There are, of course, a lot of other projects, but these are the five that I will be working on now. I consider my plate full, and just about everything else will have to wait until I’m done with these.

Keep your fingers crossed for me, folks — here’s to hoping that the focus remains tight until I’ve got a handle on these projects…

 
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Posted by on June 20, 2016 in Furries, Self-Reflection, Writing

 

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(#Infomagical) Day 5: One Priority

Self Improvement 150Yesterday’s Infomagical challenge was to have a conversation at least seven minutes long with someone about a topic important to you, either over the phone or in person. So…how was it? Was it harder than you thought it would be? Easier? What did you talk about? And did you learn anything from the conversation?

I had planned to chat with my husband about his Dresden Files tabletop role-playing game yesterday, but we ended up talking about Warcraft with my husband and my best friend after seeing the movie. They were both not fans, to put it mildly. Which put me in the position of being the film’s sole defender — and even on a good night’s sleep with a bit of hindsight I have to say that it’s not as bad as everyone has been saying. I think Duncan Jones worked hard to ground an inherently cartoonish world and mostly succeeded; it wasn’t perfect, it might not even be good, but I liked it anyway. If you’ve ever had a long period where you were a die-hard Warcraft fan, you should see this movie on the big screen. It is made for you, to put yourself as immersively as possible in the world of Azeroth.

One of the things I came away from the conversation with is the idea that disagreement doesn’t have to be a personal attack. Even though I think a lot of the criticisms that have been lobbed at the movie (yes, even from my husband and best friend) are a bit unfair, I see where they’re coming from. And hey, just because I like — or even love — something doesn’t mean I can’t at least recognize its flaws, or the points where it leaves people cold, right? So yeah, good talk guys. I can’t wait to talk movies with you again sometime.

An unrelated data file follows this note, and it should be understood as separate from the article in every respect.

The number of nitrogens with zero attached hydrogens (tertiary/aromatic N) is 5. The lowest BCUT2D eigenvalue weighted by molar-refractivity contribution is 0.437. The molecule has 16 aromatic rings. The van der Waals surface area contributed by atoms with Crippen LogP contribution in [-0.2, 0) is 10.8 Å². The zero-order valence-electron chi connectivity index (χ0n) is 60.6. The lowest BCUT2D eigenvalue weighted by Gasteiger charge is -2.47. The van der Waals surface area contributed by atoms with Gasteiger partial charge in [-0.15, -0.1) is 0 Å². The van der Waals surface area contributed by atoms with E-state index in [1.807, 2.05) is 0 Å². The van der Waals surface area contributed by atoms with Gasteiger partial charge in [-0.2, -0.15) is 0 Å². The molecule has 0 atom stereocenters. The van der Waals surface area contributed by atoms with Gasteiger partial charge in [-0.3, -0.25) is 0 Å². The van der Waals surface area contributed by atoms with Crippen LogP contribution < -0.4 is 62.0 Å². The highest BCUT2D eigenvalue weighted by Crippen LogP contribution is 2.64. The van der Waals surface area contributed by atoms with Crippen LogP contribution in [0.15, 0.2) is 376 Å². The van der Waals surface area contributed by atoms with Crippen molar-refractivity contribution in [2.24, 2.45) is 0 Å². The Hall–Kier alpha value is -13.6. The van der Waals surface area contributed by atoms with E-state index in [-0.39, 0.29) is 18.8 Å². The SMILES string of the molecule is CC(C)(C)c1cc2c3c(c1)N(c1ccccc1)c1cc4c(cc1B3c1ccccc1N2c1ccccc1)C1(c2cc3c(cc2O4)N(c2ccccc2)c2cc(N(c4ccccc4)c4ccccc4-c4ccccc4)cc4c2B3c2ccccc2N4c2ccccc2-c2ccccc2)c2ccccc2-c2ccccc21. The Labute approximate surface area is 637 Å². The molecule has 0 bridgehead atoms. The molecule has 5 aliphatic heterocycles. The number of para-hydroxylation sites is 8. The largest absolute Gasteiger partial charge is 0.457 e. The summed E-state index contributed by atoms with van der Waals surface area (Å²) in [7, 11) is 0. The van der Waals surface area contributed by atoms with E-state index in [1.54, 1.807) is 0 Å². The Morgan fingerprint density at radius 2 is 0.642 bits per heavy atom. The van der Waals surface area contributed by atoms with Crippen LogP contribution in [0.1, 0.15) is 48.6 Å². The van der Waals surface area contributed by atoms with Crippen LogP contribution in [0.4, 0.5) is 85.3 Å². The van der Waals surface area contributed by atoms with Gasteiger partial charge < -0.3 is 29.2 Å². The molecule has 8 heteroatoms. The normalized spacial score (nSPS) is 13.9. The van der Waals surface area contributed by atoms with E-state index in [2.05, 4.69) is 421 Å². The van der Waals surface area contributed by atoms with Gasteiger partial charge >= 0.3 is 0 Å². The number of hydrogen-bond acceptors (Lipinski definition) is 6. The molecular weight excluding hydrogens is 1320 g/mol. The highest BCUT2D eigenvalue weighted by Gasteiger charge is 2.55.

Today is the last day of our Infomagical week. If you joined me for these last five days of challenges, thanks! I hope that you’ve learned a bit more about how you interact with technology and where your relationship with it can improve. If you’ve just been reading these posts, thanks to you too! I hope you’ve gained something from reading about my experience. Or at least found it interesting.

The challenge for today is to take what we’ve learned about ourselves, how we consume information and that feeling we get when we’re chasing our goal and wrap it all up in one wonderful burrito of purpose. (I really want a burrito for lunch, you guys.) Today, we think about the lessons we’ve learned this past week and figure out how to apply it to the rest of our lives moving forward. What is the one big thing that we want to change in our lives as the result of this experience?

For me, the big lesson is the value of focus and prioritization. I have this tendency to say “yes” to way too much stuff, and even discounting the chronic depression, ADHD and poor time management skills there’s simply no way I’ll be able to get to everything in a timely fashion. Focusing squarely on single-tasking Monday gave me a window into a world in which I sit down with one project until it is finished, working hard on a single thing to make it the best thing it can be. That felt good! I want more of that in my life.

So, from now on, I’m going to shrink my focus down to the most important things to me. If there isn’t time for other things that are distractions anyway, so be it. I’ll read less Cracked articles, or spend less time on Facebook. I’ll stop reading articles on professional wrestling. (Well, maybe not, but I’ll read fewer of them.) What I do with my time and my technology will hopefully push me towards becoming a better and more complete storyteller, someone who knows the value and transformative potential of stories, someone who uses them for a very real and tangible benefit.